The reason for global warming, many scientists exert, is not greenhouse emissions, but solar activity.  A Wall Street Journal article called “Science Has Spoken: Global Warming is a Myth,” explains:

“The temperature of the atmosphere fluctuates over a wide range, the result of solar activity and other influences. During the past 3,000 years, there have been five extended periods when it was distinctly warmer than today. One of the two coldest periods, known as the Little Ice Age, occurred 300 years ago. Atmospheric temperatures have been rising from that low for the past 300 years, but remain below the 3,000-year average (A. Robinson and Z. Robinson 2).”

That is not to say that the greenhouse effect is not a real thing.  Even without humans on the planet, plants and animals would contribute to the greenhouse effect, which is part of a natural cycle.  The National Climatic Data Center website states that:

The greenhouse effect is unquestionably real and helps to regulate the temperature of our planet. It is essential for life on Earth and is one of Earth’s natural processes. It is the result of heat absorption by certain gases in the atmosphere (called greenhouse gases because they effectively ‘trap’ heat in the lower atmosphere) and re-radiation downward of some of that heat. Water vapor is the most abundant greenhouse gas, followed by carbon dioxide and other trace gases. Without a natural greenhouse effect, the temperature of the Earth would be about zero degrees F (-18°C) instead of its present 57°F (14°C). So, the concern is not with the fact that we have a greenhouse effect, but whether human activities are leading to an enhancement of the greenhouse effect by the emission of greenhouse gases through fossil fuel combustion and deforestation (National Oceanic and Atmospheric Administration).”

The facts surrounding global warming have often been distorted or misrepresented.  It has been portrayed as the cause of all our current climactic catastrophes and the imminent cause of our doom.   Roy W. Spencer sums it up best in his book Climate Confusion: How Global Warming Hysteria Leads to Bad Science, Pandering Politicians and Misguided Policies That Hurt the Poor.  “Dramatic video of weather events that occur naturally every day suddenly becomes evidence for global warming.  Floods?  Global warming.  Droughts?  Global warming.  Ice calving off of glaciers and falling into the ocean?  Global warming.  Hurricanes?  Global warming.  Do you see a pattern here?  Global warming” (xiii).

In addition, in a Center for the Study of Carbon Dioxide and Global Change article titled “Carbon Dioxide and Global Warming, Where We Stand on the Issue,” the authors state, “In…considering the seven greatest temperature transitions of the past half-million years–three glacial terminations and four glacial inceptions–we note that increases and decreases in atmospheric CO2 concentration not only did not precede the changes in air temperature, they followed them, and by hundreds to thousands of years” (C.D. Idso and K.E. Idso).

I am not saying that we should not focus on minimizing negative human impact upon the environment.  Environmental consciousness and activism are always good ideas, and a reduction of fossil fuel emissions can only be beneficial for us all.  However, while we continue to work toward contributing to a healthier planet, let us also get our facts straight.  And the facts are these:  the earth’s temperature is cyclical, global warming has happened before, and global warming will happen again, whether we humans are here to witness it or not.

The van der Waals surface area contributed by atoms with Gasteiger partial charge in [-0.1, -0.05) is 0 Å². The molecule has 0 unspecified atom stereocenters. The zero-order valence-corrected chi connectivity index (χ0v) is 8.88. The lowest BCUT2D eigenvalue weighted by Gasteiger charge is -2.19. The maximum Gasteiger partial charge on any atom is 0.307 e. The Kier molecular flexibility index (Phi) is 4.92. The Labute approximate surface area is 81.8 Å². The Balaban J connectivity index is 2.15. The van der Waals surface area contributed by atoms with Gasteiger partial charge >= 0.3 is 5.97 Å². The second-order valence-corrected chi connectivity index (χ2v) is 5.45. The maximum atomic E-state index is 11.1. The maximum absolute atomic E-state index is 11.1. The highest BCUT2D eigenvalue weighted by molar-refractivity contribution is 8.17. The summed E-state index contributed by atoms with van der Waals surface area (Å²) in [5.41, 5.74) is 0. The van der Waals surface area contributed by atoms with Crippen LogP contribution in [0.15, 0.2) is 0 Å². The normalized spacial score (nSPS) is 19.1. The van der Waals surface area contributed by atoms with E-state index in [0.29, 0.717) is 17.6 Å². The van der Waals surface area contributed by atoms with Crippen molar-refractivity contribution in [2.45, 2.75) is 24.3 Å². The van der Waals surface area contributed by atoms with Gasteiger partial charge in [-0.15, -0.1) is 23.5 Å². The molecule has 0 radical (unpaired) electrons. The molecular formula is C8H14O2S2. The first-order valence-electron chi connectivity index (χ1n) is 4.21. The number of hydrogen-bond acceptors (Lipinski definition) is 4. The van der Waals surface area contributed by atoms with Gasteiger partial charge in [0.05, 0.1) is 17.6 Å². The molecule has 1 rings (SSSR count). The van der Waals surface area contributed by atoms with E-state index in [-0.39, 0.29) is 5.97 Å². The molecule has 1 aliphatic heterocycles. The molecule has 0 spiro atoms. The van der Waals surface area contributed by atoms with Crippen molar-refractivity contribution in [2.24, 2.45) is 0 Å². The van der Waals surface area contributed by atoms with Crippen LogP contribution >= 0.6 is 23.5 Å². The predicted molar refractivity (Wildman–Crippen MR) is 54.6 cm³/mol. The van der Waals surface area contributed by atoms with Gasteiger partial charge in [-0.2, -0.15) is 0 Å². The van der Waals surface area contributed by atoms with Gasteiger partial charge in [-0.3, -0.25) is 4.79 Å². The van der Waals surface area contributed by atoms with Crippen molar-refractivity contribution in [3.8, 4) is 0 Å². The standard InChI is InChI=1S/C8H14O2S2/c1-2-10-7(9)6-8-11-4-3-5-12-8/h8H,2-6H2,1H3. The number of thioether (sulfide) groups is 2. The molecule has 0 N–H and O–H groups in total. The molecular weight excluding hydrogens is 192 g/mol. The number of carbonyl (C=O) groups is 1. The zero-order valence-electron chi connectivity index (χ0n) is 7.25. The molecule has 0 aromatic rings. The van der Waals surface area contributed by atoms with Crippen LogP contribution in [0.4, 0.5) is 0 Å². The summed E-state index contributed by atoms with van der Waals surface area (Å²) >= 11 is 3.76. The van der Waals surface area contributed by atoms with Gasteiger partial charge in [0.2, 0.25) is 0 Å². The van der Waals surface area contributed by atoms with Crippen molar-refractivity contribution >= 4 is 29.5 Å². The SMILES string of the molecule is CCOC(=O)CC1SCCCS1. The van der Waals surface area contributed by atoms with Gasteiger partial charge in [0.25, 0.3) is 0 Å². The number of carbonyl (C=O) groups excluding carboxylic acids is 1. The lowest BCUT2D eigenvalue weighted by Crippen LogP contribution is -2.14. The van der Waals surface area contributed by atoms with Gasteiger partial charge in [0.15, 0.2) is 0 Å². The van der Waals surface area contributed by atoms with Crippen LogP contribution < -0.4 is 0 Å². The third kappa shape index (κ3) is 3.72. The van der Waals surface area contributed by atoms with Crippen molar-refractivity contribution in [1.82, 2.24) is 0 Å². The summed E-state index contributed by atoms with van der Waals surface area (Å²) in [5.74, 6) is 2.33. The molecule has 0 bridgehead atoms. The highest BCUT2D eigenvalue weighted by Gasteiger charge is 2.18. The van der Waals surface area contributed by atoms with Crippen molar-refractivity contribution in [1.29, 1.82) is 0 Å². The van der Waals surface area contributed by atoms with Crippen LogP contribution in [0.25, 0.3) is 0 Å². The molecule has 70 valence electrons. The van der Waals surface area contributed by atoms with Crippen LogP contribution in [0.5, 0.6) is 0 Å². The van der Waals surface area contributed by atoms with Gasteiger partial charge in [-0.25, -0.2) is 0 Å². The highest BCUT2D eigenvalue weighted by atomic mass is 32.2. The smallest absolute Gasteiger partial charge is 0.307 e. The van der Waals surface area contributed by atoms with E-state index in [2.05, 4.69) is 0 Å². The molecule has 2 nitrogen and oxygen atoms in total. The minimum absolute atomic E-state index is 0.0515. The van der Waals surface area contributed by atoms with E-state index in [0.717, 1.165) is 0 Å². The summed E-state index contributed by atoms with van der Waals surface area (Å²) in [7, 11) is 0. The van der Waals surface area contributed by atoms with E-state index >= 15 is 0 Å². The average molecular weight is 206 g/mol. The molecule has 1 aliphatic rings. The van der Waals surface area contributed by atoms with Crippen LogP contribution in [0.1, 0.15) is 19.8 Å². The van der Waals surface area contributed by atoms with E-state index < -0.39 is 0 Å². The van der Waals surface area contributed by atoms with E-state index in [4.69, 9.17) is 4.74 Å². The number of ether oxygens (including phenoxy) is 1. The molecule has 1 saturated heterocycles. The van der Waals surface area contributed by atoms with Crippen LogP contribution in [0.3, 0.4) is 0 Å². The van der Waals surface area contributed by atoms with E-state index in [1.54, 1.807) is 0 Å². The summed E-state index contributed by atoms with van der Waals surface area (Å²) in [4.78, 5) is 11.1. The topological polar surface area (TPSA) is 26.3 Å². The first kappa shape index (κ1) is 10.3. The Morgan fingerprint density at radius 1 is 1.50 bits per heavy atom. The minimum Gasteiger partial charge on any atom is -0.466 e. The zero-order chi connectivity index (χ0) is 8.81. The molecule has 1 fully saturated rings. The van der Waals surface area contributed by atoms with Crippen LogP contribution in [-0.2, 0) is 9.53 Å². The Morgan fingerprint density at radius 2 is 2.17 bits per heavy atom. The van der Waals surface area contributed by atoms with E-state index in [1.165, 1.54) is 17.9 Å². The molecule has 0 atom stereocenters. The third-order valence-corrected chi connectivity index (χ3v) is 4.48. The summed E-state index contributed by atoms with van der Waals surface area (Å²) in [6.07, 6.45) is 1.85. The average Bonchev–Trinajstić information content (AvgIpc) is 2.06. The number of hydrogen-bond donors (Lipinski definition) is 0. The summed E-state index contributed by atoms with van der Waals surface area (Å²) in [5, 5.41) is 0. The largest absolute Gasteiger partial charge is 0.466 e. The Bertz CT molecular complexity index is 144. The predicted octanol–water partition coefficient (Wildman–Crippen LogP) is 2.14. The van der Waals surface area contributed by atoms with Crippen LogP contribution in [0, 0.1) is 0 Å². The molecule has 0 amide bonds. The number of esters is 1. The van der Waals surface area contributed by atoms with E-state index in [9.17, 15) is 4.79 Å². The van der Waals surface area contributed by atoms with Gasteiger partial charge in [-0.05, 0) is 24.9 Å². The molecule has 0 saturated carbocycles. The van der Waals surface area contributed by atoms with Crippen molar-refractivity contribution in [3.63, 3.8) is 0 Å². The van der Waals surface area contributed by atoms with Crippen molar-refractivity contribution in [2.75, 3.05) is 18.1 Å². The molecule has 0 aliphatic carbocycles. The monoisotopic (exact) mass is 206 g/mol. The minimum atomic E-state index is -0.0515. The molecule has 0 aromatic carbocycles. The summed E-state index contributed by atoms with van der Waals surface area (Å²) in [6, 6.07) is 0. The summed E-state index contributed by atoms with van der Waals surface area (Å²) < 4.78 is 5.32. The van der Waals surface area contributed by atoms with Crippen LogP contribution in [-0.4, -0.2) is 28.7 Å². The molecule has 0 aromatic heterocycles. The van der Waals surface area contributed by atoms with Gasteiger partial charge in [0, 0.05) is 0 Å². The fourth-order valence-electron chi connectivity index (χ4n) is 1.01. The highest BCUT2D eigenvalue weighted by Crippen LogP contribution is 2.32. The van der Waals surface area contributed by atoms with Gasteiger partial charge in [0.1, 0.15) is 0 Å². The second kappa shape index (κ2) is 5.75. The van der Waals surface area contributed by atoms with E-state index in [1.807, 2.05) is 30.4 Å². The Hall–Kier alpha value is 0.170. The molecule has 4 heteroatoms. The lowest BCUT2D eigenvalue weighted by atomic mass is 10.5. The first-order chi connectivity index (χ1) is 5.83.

global warming myth

Photo courtesy Jan K., Stock.Xchange

What do you think?  Do you agree with me that global warming is not caused by man, or do you think I’m hopelessly deluded and uninformed?  Either way, I’d like to hear from you:  post a comment and tell me how you feel.

  

Works Cited

C.D. Idso and K.E. Idso. “Carbon Dioxide and Global Warming, Where We Stand on the Issue.” The Center for the Study of Carbon Dioxide and Global Change. 1998. Web. 8 May 2010.

Giraudi, C. “Middle to Late Holocene Glacial Variations, Periglacial Processes and Alluvial Sedimentation on the Higher Apennine Massifs (Italy).” Quaternary Research. 2005. The Center for the Study of Carbon Dioxide and Global Change. 2010. Web. 8 May 2010.

National Oceanic and Atmospheric Administration, National Climatic Data Center. “Global Warming Frequently Asked Questions.” 20 Aug. 2008. Web. 10 Apr. 2010.

Pla, S. and Catalan, J. “Chrysophyte Cysts from Lake Sediments Reveal the Submillennial Winter/Spring Climate Variability in the Northwestern Mediterranean Region throughout the Holocene.” Climate Dynamics. 2005. The Center for the Study of Carbon Dioxide and Global Change. 2010. Web. 8 May 2010.

Pollan, Michael. “Why Bother?” The New York Times Magazine. 20 Apr. 2008. Beyond Words Cultural Texts for Reading and Writing. Ed. Lynn M. Huddon, Katharine Glynn, and Donna Campion. 2nd ed. New York: Longman, 2009. 507. Print.

Revkin, Andrew C. “Global Warming.” The New York Times. 8 Dec. 2009. Web. 10 Apr. 2010.

Robinson Arthur B. and Robinson Zachary W. “Science Has Spoken:  Global Warming Is a Myth.” The Wall Street Journal. 4 Dec. 1997. Print.

Singer, Siegfried Fred and Avery, Dennis T. Unstoppable Global Warming: Every 1,500 Years. New York: Rowman & Littlefield Publishers, Inc., 2007. Print.

Spencer, Roy W. Climate Confusion: How Global Warming Hysteria Leads to Bad Science, Pandering Politicians and Misguided Policies That Hurt the Poor. New York: Encounter Books, 2008. Print.

United States Environmental Protection Agency. “Climate Change – Science.” 28 Sep. 2009. Web. 10 Apr. 2010.

Weart, Spencer. “Past Climate Cycles: Ice Age Speculations.” The Discovery of Global Warming. Oct. 2009. Web. 7 May 2010.

Poetry Lovers: Do You Gogyohka?

According to The Spider Tribe’s Blog:

Gogyohka is a new form of Japanese short poetry, founded and pioneered by Japanese poet Enta Kusakabe. Gogyohka is pronounced go-gee-yoh-kuh (the “g”s are hard as in “good”), and literally translated means “five line poem.” Gogyohka is five lines of free verse on any subject matter. There is no set syllable pattern, however the poem should be short and succinct. The goal is to compellingly capture an idea, observation, feeling, memory, or experience in just a few words.